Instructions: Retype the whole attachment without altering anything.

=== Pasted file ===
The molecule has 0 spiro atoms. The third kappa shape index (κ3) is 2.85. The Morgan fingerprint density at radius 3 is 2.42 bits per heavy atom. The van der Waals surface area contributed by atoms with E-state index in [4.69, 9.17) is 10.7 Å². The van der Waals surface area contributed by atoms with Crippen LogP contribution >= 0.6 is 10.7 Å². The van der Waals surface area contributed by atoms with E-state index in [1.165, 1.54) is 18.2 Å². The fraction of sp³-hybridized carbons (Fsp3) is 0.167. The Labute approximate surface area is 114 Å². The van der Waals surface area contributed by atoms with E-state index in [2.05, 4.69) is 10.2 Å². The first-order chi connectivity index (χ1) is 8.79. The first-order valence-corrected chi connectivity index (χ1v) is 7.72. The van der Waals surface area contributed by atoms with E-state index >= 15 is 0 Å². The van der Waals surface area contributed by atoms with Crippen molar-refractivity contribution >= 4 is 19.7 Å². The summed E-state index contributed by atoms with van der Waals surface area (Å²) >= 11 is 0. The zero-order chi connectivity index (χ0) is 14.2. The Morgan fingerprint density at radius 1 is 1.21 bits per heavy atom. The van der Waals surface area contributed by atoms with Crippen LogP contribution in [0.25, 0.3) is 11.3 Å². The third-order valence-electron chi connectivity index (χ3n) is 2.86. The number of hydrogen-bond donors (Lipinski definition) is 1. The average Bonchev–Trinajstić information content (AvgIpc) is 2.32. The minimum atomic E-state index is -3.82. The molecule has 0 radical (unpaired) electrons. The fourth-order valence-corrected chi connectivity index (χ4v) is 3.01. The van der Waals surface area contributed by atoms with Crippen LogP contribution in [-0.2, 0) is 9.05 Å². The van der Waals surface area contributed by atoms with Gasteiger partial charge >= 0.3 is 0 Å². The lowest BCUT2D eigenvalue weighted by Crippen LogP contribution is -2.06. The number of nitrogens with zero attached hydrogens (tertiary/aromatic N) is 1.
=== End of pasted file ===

The molecule has 0 spiro atoms. The third kappa shape index (κ3) is 2.85. The Morgan fingerprint density at radius 3 is 2.42 bits per heavy atom. The van der Waals surface area contributed by atoms with E-state index in [4.69, 9.17) is 10.7 Å². The van der Waals surface area contributed by atoms with Crippen LogP contribution >= 0.6 is 10.7 Å². The van der Waals surface area contributed by atoms with E-state index in [1.165, 1.54) is 18.2 Å². The fraction of sp³-hybridized carbons (Fsp3) is 0.167. The Labute approximate surface area is 114 Å². The van der Waals surface area contributed by atoms with E-state index in [2.05, 4.69) is 10.2 Å². The first-order chi connectivity index (χ1) is 8.79. The first-order valence-corrected chi connectivity index (χ1v) is 7.72. The van der Waals surface area contributed by atoms with E-state index >= 15 is 0 Å². The van der Waals surface area contributed by atoms with Crippen molar-refractivity contribution >= 4 is 19.7 Å². The summed E-state index contributed by atoms with van der Waals surface area (Å²) >= 11 is 0. The zero-order chi connectivity index (χ0) is 14.2. The Morgan fingerprint density at radius 1 is 1.21 bits per heavy atom. The van der Waals surface area contributed by atoms with Crippen LogP contribution in [0.25, 0.3) is 11.3 Å². The third-order valence-electron chi connectivity index (χ3n) is 2.86. The number of hydrogen-bond donors (Lipinski definition) is 1. The average Bonchev–Trinajstić information content (AvgIpc) is 2.32. The minimum atomic E-state index is -3.82. The molecule has 0 radical (unpaired) electrons. The fourth-order valence-corrected chi connectivity index (χ4v) is 3.01. The van der Waals surface area contributed by atoms with Crippen LogP contribution in [-0.2, 0) is 9.05 Å². The van der Waals surface area contributed by atoms with Gasteiger partial charge >= 0.3 is 0 Å². The lowest BCUT2D eigenvalue weighted by Crippen LogP contribution is -2.06. The number of nitrogens with zero attached hydrogens (tertiary/aromatic N) is 1.